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EGYPT INDEPENDENT(Egypt), SAUDI GAZETTE (Saudi Arabia)

Worldcrunch

Egypt and Saudi Arabia moved one big step closer to connecting two of the Arab world's most pivotal countries -- and biggest economies -- in a very real way. The Saudi Binladin Group, the world's largest construction company, has given its final approval to a project to build a 33-kilometer-long bridge to link the Egyptian resort of Sharm el-Sheikh to Ras Hamid in northwestern Saudi Arabia.

Projected to span the Gulf of Aqaba across the narrow Strait of Tiran, the bridge was first proposed in 1988, and its estimated cost will be $4.5 billion. The Saudi Binladen group, which has historically been closely linked with the Saudi royal family, approved final plans on Wednesday, and is expected to cover $3 billion of the cost of the bridge. The bridge will be named after Saudi King Abdullah bin Abdul Aziz al-Saud.

The project was put on ice five years ago by then Egyptian President Hosni Mubarak because of security concerns reportedly voiced by Israel. Egypt's current President Mohammed Morsi has made the project a priority, calling for the "revival of a common Arab market, the Saudi Gazzette reported.

The Egyptian president sees the bridge as a major economic opportunity, as a way to increase trade and travel between the two countries, especially in the pilgrimage seasons of Hajj and Umrah, as well as for Saudi tourists to reach the resort city of Sharm el-Sheikh.

“We must fight as an Arab and Muslim nation the drawbacks of globalization together, through mutual cooperation,” Morsi said during his opening speach at last month's Economic Development Forum in Riyadh..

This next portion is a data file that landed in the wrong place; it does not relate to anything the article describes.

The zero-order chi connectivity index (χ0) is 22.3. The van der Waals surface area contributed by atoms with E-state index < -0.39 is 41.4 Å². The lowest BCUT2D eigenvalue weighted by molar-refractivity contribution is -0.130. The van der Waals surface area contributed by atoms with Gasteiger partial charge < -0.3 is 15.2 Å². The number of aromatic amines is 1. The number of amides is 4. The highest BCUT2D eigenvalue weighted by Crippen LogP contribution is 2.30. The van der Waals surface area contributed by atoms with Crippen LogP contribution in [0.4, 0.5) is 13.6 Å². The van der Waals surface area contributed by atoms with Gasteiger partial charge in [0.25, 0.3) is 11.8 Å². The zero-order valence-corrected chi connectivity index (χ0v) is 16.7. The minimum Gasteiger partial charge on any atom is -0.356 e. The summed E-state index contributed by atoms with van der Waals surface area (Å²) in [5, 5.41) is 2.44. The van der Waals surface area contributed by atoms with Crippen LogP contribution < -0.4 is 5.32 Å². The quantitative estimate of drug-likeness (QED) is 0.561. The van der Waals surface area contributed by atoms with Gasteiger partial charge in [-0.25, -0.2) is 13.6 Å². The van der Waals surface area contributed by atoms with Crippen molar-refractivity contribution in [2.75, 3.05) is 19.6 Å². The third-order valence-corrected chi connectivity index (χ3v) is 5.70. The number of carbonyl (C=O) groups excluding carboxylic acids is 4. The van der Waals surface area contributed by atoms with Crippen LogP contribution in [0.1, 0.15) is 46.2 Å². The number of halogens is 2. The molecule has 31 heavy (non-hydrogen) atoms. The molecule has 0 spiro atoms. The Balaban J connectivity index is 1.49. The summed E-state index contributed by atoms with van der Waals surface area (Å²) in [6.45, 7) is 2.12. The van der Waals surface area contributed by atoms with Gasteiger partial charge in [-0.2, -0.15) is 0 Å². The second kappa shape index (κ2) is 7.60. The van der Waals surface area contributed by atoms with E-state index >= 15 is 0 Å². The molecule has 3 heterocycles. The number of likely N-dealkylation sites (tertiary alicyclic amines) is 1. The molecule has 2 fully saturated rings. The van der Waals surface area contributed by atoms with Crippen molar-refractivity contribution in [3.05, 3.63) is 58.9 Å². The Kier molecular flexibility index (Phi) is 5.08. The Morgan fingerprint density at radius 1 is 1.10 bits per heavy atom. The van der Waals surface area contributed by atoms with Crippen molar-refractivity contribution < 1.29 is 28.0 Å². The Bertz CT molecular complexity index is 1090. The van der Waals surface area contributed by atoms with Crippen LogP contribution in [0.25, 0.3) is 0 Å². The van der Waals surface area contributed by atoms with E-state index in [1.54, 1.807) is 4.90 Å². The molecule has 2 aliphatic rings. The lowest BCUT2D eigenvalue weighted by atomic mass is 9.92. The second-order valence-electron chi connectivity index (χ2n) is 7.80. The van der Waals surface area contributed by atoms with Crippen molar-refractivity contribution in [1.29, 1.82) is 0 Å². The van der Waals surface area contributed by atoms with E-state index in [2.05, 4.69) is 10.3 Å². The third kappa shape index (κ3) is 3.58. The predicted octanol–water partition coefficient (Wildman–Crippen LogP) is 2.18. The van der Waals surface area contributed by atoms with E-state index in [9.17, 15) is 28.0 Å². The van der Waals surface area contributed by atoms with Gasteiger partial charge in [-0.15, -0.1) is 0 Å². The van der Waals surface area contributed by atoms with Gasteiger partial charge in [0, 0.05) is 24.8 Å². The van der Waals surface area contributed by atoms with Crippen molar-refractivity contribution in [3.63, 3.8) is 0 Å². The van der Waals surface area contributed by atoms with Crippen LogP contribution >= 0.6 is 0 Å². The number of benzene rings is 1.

Still, like any other major infrastructure project, there are environmental concerns. Abby Stevens, a graduate student of Egypt's Red Sea Environmental Center in Dahab told Al-Masry al-Youm that Tiran, one of three protected islands in the area, is an important breeding ground for sea turtles and seabirds, and is surrounded by coral reefs that provide critical habitats for a variety of marine life.

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Injecting Feminism Into Science Is A Good Thing — For Science

Feminists have generated a set of tools to make science less biased and more robust. Why don’t more scientists use it?

As objective as any man

Anto Magzan/ZUMA
Rachel E. Gross

-Essay-

In the early days of the COVID-19 pandemic, a mystery played out across news headlines: Men, it seemed, were dying of infection at twice the rate of women. To explain this alarming disparity, researchers looked to innate biological differences between the sexes — for instance, protective levels of sex hormones, or distinct male-female immune responses. Some even went so far as to test the possibility of treating infected men with estrogen injections.

This focus on biological sex differences turned out to be woefully inadequate, as a group of Harvard-affiliated researchers pointed out earlier this year. By analyzing more than a year of sex-disaggregated COVID-19 data, they showed that the gender gap was more fully explained by social factors like mask-wearing and distancing behaviors (less common among men) and testing rates (higher among pregnant women and health workers, who were largely female).

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